— Proverb that appears on every startup of the game
Ikaruga is a modernized take on the "Bullet Hell" school of Shoot 'em Ups, developed by Treasure. It's widely regarded as one of the best examples of the genre, and a Spiritual Successor to Radiant Silvergun.Here, everything comes in one of two polarities: black or white. Black ships fire black shots, and white ships fire white. Your ship is unique in that you can switch between the two polarities at will. Your ship's Battle Aura can absorb bullets of the same polarity, but is destroyed by shots of the opposite polarity. However, your shots do damage to both polarities, with double damage to targets of the opposite polarity, giving you the option to fly with your defences down to increase your offensive power. Absorbed bullets charge up your special attack, a homingBeam Spam. Finally, the scoring system allows you to accumulate "chain" multipliers by destroying three enemies of the same polarity in a row.That's all there is to the game: no other gimmicks, no other features. Just five levels of careful design, switching polarity, and more bullets than you can shake a stick at. Ikaruga is a work of art that way: it takes a simple idea and plays that idea to its most logical extreme. All five levels are That One Level in one way or another, but there is something to be said for elegance.Released as an arcade game (using the Sega NAOMI platform) and on the Dreamcast in Japan in 2001, it was later ported to the GameCube around the world in 2003. In 2008, it was ported to Xbox 360 via Xbox LIVE Arcade. In 2013, a port of the game was released for Android smartphones. A Windows PC port based on the Xbox 360 version of Ikaruga was greenlit for Steam, and consequently released on February 18, 2014.
WARNING: The big list is approaching at full throttle. According to the data, it is identified as Tropes. NO REFUGE
2˝D: Almost everything in the game is 3D, but the game, being a Bullet Hell shooter, plays out on a 2D plane with some cutscenes shown on a full 3D plane at the start of each stage and boss, as well as at the end of the entire game.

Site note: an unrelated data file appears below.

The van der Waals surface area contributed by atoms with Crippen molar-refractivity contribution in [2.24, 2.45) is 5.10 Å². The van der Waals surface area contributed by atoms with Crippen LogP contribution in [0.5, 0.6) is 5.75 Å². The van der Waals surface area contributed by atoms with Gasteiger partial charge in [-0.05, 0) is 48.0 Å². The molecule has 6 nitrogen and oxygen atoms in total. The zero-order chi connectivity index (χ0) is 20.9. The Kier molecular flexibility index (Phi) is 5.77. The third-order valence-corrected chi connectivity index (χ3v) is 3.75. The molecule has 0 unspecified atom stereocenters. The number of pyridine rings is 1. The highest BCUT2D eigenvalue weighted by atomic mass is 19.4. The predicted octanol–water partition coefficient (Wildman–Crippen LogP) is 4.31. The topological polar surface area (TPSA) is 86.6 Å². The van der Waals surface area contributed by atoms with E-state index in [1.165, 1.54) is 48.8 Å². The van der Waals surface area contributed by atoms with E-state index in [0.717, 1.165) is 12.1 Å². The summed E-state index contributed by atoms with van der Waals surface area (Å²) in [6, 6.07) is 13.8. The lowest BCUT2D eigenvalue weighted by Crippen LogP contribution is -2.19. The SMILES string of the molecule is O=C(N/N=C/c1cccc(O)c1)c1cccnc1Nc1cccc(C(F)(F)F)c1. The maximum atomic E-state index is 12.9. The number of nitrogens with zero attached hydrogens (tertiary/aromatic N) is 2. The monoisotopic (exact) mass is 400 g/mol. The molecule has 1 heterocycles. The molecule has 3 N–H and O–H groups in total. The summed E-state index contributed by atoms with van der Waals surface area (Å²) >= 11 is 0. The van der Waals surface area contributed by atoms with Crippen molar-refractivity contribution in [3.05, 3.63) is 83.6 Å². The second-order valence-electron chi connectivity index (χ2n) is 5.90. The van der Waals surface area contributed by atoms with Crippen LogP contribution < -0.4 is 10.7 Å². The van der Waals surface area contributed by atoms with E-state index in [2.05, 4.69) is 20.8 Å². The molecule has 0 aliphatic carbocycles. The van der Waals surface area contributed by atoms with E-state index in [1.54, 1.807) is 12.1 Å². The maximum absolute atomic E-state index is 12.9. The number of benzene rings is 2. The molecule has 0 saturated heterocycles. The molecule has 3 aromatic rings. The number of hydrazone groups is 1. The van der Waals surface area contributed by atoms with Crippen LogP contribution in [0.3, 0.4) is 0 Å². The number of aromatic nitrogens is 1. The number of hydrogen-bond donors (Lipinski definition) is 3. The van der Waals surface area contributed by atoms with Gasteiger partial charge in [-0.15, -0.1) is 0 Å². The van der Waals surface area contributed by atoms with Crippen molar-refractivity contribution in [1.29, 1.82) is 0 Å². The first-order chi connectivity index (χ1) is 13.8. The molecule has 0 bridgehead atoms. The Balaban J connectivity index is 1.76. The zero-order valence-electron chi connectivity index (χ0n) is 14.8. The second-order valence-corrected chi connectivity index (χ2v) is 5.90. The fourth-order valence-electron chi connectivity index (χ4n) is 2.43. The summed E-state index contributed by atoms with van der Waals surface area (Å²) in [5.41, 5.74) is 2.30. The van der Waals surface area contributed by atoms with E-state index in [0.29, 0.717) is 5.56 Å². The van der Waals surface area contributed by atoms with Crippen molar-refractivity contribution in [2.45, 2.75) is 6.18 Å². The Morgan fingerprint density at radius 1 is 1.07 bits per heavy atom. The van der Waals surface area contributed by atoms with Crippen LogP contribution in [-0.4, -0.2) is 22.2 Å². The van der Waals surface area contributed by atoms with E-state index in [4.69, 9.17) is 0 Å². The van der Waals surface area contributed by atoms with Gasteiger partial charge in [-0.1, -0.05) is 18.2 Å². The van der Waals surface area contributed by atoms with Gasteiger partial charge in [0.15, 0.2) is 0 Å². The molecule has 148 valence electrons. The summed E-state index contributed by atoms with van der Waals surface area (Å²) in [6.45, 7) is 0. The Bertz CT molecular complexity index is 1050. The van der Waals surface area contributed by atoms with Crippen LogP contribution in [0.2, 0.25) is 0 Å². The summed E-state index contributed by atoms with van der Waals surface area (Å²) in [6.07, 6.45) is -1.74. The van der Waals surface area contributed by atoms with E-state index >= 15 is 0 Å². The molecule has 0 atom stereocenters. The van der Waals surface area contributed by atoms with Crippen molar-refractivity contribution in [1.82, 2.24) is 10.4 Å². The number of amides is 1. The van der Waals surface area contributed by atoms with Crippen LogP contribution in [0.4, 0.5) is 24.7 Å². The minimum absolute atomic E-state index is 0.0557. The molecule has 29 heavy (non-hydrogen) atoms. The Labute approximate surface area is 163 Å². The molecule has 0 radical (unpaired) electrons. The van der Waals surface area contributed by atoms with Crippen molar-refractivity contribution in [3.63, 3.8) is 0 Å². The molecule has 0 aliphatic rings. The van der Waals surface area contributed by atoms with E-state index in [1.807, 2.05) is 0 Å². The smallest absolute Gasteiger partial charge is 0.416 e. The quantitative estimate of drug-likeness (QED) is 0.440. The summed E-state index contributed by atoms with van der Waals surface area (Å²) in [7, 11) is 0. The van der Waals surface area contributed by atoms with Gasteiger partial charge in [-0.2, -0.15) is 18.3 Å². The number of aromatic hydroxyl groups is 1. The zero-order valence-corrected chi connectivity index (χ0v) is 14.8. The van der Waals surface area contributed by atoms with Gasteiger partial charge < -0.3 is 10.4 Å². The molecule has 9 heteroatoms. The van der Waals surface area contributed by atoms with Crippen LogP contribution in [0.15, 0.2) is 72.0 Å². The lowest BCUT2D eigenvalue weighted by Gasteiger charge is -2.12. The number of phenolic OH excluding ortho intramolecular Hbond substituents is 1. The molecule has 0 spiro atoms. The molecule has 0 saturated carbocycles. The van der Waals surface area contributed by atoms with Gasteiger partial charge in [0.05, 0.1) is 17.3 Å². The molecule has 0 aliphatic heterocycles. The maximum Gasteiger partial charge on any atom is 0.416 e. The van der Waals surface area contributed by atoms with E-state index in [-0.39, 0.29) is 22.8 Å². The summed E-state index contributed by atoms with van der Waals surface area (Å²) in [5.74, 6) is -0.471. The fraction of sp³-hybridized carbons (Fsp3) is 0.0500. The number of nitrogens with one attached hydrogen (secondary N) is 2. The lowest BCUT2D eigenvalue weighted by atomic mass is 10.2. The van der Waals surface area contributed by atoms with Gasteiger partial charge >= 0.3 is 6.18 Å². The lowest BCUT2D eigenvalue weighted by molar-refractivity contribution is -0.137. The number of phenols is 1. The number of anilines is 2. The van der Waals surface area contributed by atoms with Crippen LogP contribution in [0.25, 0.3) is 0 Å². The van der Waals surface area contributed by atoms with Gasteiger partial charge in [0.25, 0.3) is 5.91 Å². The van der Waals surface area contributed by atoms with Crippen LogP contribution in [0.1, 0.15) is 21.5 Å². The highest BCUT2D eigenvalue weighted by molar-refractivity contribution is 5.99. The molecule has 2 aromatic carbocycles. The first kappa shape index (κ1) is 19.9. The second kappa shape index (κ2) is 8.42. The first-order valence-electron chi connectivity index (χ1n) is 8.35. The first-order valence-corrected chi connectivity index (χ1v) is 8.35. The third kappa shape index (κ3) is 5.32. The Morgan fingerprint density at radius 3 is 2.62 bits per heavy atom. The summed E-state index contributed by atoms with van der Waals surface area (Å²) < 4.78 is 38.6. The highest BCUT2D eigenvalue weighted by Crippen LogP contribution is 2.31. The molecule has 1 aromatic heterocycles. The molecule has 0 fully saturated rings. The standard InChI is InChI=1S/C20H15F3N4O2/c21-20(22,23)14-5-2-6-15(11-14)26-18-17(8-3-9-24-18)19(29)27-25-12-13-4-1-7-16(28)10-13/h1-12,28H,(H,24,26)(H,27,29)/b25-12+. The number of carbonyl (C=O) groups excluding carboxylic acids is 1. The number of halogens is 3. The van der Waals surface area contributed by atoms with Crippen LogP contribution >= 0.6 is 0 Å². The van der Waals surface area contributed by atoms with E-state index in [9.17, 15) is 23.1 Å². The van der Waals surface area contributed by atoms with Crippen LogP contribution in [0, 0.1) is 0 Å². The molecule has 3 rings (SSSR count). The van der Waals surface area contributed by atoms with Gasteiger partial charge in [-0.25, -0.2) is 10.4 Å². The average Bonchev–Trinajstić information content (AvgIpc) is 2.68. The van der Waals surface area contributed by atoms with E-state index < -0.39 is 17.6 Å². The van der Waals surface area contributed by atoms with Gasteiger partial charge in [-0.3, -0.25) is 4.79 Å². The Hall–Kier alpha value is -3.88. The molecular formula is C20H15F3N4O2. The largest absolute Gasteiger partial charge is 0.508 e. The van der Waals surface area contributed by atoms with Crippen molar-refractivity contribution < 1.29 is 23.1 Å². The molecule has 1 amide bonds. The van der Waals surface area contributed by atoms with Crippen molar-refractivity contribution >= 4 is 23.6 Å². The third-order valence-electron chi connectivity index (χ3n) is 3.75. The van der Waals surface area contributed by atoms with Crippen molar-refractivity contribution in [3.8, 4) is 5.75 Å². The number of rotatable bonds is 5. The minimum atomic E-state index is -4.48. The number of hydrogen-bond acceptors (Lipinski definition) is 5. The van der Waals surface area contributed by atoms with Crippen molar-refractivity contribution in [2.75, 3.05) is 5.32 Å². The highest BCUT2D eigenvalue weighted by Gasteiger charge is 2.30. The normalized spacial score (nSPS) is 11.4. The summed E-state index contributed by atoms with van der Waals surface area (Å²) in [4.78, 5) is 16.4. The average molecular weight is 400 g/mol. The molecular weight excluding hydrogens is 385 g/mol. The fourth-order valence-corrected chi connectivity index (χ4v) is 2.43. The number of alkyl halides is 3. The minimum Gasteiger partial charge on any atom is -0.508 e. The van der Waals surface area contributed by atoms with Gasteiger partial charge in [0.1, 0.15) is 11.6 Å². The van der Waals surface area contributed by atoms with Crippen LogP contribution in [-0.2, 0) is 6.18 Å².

Bigger on the Inside: The arcade version of the game takes up only eighteen megabytes. Trust us, that's impressive.
The XBLA version is no slouch either; for a game enhanced for 720p, it squeezes by at fifty megabtyes, which is saying more than other shooters on the service enhanced for high-definition.
Boss in Mook Clothing: Subverted in Chapter 5 with the huge ships that fire massive sprays of bullets...except the bullets are all in one color, allowing you to safely rapidly soak up bullets for a counterattack.
Boss Warning Siren: In the same vein as Radiant Silvergun: "WARNING: The big enemy is approaching at full throttle. According to the data, it is identified as "Butsutekkai". NO REFUGE"
Contrary to popular belief, that message never changes; "Butsutekkai" is referring to something else and is not the name of a boss. Eboshidori (the chapter 1 boss) gets misnamed frequently.
Though this game allows you to fly straight into enemy attacks so long as your color matches what's being shot at you. The real trick is knowing how to flow seamlessly between the polarities in times when both colors are staggeringly close to one another (you might be absorbing a black laser but as you are, tiny white globs are making their way towards your ship and you need to figure out how to either dodge them or safely switch polarities without getting yourself blown up by the black laser).